A 3/5 supermajority vote by the legislature would be required to impose any new or increased taxes and fees if CACR 6 is adopted, while CACR 13 would prohibit a state income tax.
An odd thing about these measures is that they are being proposed in a state whose government has consistently ranked as one of the most tight-fisted in the nation. The overall tax burden in New Hampshire has long been low because the citizen Legislature has long insisted on low spending.
Why, then, the need for the amendments? The chief proponents say they’re worried that future legislators won’t have the backbone that they themselves have to resist unreasonable demands on the taxpayers. Backbone has a nice manly sound to it, but we like brains, too, and brains help one understand that supermajority spending requirements can lead to havoc.
Arizona, which was hogtied by such a provision, was forced to raise money by selling its state capitol and state Supreme Court building, and other states with spending caps have seen the unintended consequence of their bond ratings fall, and their interest costs rise. …
Such possibilities hardly seem worth the risk in New Hampshire — all for the sake of a notion that taxes are the only thing anyone cares about, and in the fear that future legislators for some reason won’t have the wherewithal to prudently look out for the state, its people and their businesses.
Lawmakers in Concord are meeting to hammer out differences between House and Senate versions of a proposed constitutional amendment that would restrict the state’s ability to respond to challenging economic conditions.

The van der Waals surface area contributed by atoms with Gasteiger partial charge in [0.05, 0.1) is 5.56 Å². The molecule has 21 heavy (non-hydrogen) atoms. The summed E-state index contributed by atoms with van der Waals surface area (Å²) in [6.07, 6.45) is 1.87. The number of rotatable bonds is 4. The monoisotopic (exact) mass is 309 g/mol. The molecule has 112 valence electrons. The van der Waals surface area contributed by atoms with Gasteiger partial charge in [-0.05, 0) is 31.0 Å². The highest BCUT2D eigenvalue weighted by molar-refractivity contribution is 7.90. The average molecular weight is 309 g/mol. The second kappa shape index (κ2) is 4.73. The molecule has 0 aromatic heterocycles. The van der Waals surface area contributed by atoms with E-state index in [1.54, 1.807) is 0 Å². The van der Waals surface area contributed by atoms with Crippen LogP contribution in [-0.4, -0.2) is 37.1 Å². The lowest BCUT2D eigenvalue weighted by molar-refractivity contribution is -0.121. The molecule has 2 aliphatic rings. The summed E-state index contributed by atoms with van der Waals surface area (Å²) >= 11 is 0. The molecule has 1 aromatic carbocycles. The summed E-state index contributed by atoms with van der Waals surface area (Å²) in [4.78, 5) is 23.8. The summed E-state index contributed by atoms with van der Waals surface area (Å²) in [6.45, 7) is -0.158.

One proposal would require a supermajority vote in both legislative chambers to approve revenue increases, the other would limit spending unless a similar supermajority voted to waive the cap.
Jeff McLynch, executive director of the New Hampshire Fiscal Policy Institute, warns that tax and spending caps hurt communities and force destructive cuts. He points to the city of Dover, which passed a tax cap that restricted its ability to raise revenue, as a case study in what can go wrong.
Last week, the city learned that its bond rating was downgraded by Moody’s Investor Services. The result is that plans to refinance the city’s debt will cost it — and its taxpayers — an additional $50,000 in interest payments.
Moody’s based its decision on its expectation that “reserves will not improve significantly over the near-term given a combination of the city’s revenue-constraining local tax levy cap, slower economic growth and rising fixed cost pressure related to pensions and other post-employment benefits.”